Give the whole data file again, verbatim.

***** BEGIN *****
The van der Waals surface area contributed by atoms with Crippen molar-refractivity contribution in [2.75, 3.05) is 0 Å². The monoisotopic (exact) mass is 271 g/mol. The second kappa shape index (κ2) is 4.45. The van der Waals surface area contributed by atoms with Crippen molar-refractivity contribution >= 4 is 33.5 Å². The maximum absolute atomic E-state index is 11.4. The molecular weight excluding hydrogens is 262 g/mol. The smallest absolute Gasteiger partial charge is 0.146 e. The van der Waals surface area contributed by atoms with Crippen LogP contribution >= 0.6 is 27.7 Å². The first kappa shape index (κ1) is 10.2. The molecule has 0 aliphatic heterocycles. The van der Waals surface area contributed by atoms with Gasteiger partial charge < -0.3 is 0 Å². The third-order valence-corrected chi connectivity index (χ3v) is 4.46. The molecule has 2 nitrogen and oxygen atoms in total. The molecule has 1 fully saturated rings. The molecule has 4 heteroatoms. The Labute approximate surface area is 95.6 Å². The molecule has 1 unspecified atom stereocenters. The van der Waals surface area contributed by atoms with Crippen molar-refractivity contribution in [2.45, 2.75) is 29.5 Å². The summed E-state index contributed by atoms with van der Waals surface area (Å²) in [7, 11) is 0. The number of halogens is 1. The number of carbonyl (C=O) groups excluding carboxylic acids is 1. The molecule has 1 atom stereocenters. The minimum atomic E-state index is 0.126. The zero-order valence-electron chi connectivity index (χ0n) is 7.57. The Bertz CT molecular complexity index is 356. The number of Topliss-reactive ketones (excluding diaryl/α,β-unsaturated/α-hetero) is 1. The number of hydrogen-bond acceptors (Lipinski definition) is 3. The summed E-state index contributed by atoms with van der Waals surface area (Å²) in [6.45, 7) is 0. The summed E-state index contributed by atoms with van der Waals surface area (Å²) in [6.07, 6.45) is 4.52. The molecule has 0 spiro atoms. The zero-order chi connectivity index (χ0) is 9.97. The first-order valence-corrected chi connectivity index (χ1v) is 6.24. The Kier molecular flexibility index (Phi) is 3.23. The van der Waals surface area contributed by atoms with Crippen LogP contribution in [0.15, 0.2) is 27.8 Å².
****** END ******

The van der Waals surface area contributed by atoms with Crippen molar-refractivity contribution in [2.75, 3.05) is 0 Å². The monoisotopic (exact) mass is 271 g/mol. The second kappa shape index (κ2) is 4.45. The van der Waals surface area contributed by atoms with Crippen molar-refractivity contribution >= 4 is 33.5 Å². The maximum absolute atomic E-state index is 11.4. The molecular weight excluding hydrogens is 262 g/mol. The smallest absolute Gasteiger partial charge is 0.146 e. The van der Waals surface area contributed by atoms with Crippen LogP contribution >= 0.6 is 27.7 Å². The first kappa shape index (κ1) is 10.2. The molecule has 0 aliphatic heterocycles. The van der Waals surface area contributed by atoms with Gasteiger partial charge < -0.3 is 0 Å². The third-order valence-corrected chi connectivity index (χ3v) is 4.46. The molecule has 2 nitrogen and oxygen atoms in total. The molecule has 1 fully saturated rings. The molecule has 4 heteroatoms. The Labute approximate surface area is 95.6 Å². The molecule has 1 unspecified atom stereocenters. The van der Waals surface area contributed by atoms with Crippen molar-refractivity contribution in [2.45, 2.75) is 29.5 Å². The summed E-state index contributed by atoms with van der Waals surface area (Å²) in [7, 11) is 0. The number of halogens is 1. The number of carbonyl (C=O) groups excluding carboxylic acids is 1. The molecule has 1 atom stereocenters. The minimum atomic E-state index is 0.126. The zero-order valence-electron chi connectivity index (χ0n) is 7.57. The Bertz CT molecular complexity index is 356. The number of Topliss-reactive ketones (excluding diaryl/α,β-unsaturated/α-hetero) is 1. The number of hydrogen-bond acceptors (Lipinski definition) is 3. The summed E-state index contributed by atoms with van der Waals surface area (Å²) in [6.45, 7) is 0. The summed E-state index contributed by atoms with van der Waals surface area (Å²) in [6.07, 6.45) is 4.52. The molecule has 0 spiro atoms. The zero-order chi connectivity index (χ0) is 9.97. The first-order valence-corrected chi connectivity index (χ1v) is 6.24. The Kier molecular flexibility index (Phi) is 3.23. The van der Waals surface area contributed by atoms with Crippen LogP contribution in [0.15, 0.2) is 27.8 Å².